Cookies on this website
We use cookies to ensure that we give you the best experience on our website. If you click 'Continue' we'll assume that you are happy to receive all cookies and you won't see this message again. Click 'Find out more' for information on how to change your cookie settings.

In recent years there has been a tendency for female students at Oxford and Cambridge to be awarded lower degree classifications than male students. One possibility is that the tendency is linked to differences in the extent to which females and males conform to a confident rather than a cautious style of presentation in academic work. The present study focused on levels of anxiety (and other emotions) and imagery among female and male students who were either close to or relatively distant from their next examinations. It was found that both gender and examination proximity were associated with significant effects upon both anxiety and imagery. Significantly higher levels of anxiety were recorded for female than for male students, and analysis of covariance pointed to the importance of anxieties specifically concerning examination and grading. Levels of examination anxiety and general short-term anxiety were significantly higher when close to an examination for both females and males. Levels of imagery were found to be determined by a significant interaction between gender and examination proximity. For female students, but not male students, significantly more imagery for examination items relative to neutral ones was reported when close to examinations than when distant from examinations. The implications of these results with regard to gender differences in degree classification are discussed.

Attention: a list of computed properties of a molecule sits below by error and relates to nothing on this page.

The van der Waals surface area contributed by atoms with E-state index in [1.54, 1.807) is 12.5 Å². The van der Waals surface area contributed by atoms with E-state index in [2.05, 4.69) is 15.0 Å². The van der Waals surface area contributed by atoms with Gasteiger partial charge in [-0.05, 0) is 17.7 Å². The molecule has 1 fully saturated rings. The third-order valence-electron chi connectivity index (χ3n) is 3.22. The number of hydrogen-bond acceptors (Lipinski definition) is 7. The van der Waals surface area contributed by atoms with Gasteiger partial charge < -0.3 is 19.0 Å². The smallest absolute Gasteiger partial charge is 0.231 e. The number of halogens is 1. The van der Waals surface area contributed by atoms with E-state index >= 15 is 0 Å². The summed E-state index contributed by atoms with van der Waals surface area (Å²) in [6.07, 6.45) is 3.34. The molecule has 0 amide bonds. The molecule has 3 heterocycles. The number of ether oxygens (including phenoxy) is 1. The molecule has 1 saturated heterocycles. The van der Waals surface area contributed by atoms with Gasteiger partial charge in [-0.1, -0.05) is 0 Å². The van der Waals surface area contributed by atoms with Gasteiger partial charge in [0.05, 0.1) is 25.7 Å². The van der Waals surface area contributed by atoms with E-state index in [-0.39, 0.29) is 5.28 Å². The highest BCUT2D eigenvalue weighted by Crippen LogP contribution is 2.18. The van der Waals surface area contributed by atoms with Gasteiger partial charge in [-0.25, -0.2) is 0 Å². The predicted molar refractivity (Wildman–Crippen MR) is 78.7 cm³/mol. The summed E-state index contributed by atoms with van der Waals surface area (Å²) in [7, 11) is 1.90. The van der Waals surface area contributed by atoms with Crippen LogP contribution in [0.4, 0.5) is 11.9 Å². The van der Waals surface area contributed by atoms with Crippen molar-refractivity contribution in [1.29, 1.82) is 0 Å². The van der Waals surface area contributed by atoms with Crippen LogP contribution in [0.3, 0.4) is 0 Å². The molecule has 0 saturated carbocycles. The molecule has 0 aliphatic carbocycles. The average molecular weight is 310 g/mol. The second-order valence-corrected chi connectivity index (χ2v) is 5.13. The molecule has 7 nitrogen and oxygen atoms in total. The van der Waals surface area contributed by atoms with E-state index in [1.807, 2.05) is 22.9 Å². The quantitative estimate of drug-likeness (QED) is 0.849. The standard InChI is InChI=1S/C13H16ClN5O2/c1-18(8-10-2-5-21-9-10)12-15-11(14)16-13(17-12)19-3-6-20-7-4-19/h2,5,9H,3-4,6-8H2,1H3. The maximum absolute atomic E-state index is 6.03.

Type

Journal article

Journal

Oxford Review of Education

Publication Date

01/12/1997

Volume

23

Pages

479 - 485